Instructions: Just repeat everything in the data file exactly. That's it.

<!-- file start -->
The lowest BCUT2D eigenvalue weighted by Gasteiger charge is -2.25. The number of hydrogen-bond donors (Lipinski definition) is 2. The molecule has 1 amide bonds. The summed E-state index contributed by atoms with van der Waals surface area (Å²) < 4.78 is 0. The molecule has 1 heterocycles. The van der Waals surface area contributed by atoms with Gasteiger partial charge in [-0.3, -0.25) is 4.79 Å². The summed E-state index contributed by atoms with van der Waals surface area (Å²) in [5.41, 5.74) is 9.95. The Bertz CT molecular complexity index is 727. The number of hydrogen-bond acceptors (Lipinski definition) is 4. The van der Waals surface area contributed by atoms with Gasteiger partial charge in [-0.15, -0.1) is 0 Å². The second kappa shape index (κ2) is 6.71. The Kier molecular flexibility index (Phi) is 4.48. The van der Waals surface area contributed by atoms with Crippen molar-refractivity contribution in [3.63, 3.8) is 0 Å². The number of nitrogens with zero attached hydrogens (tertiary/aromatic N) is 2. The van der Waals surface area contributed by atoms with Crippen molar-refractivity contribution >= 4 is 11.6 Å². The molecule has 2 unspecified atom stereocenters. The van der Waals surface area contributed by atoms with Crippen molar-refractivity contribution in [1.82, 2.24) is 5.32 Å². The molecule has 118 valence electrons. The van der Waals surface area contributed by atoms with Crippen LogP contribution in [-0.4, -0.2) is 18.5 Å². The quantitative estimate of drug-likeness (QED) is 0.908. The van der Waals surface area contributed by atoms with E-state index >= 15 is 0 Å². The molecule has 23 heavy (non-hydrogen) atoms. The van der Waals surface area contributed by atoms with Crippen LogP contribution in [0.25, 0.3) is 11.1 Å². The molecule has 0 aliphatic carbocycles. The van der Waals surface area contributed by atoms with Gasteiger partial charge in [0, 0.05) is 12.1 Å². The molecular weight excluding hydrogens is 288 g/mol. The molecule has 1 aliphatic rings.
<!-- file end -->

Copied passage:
The lowest BCUT2D eigenvalue weighted by Gasteiger charge is -2.25. The number of hydrogen-bond donors (Lipinski definition) is 2. The molecule has 1 amide bonds. The summed E-state index contributed by atoms with van der Waals surface area (Å²) < 4.78 is 0. The molecule has 1 heterocycles. The van der Waals surface area contributed by atoms with Gasteiger partial charge in [-0.3, -0.25) is 4.79 Å². The summed E-state index contributed by atoms with van der Waals surface area (Å²) in [5.41, 5.74) is 9.95. The Bertz CT molecular complexity index is 727. The number of hydrogen-bond acceptors (Lipinski definition) is 4. The van der Waals surface area contributed by atoms with Gasteiger partial charge in [-0.15, -0.1) is 0 Å². The second kappa shape index (κ2) is 6.71. The Kier molecular flexibility index (Phi) is 4.48. The van der Waals surface area contributed by atoms with Crippen molar-refractivity contribution in [3.63, 3.8) is 0 Å². The number of nitrogens with zero attached hydrogens (tertiary/aromatic N) is 2. The van der Waals surface area contributed by atoms with Crippen molar-refractivity contribution >= 4 is 11.6 Å². The molecule has 2 unspecified atom stereocenters. The van der Waals surface area contributed by atoms with Crippen molar-refractivity contribution in [1.82, 2.24) is 5.32 Å². The molecule has 118 valence electrons. The van der Waals surface area contributed by atoms with Crippen LogP contribution in [-0.4, -0.2) is 18.5 Å². The quantitative estimate of drug-likeness (QED) is 0.908. The van der Waals surface area contributed by atoms with E-state index >= 15 is 0 Å². The molecule has 23 heavy (non-hydrogen) atoms. The van der Waals surface area contributed by atoms with Crippen LogP contribution in [0.25, 0.3) is 11.1 Å². The molecule has 0 aliphatic carbocycles. The van der Waals surface area contributed by atoms with Gasteiger partial charge in [0, 0.05) is 12.1 Å². The molecular weight excluding hydrogens is 288 g/mol. The molecule has 1 aliphatic rings.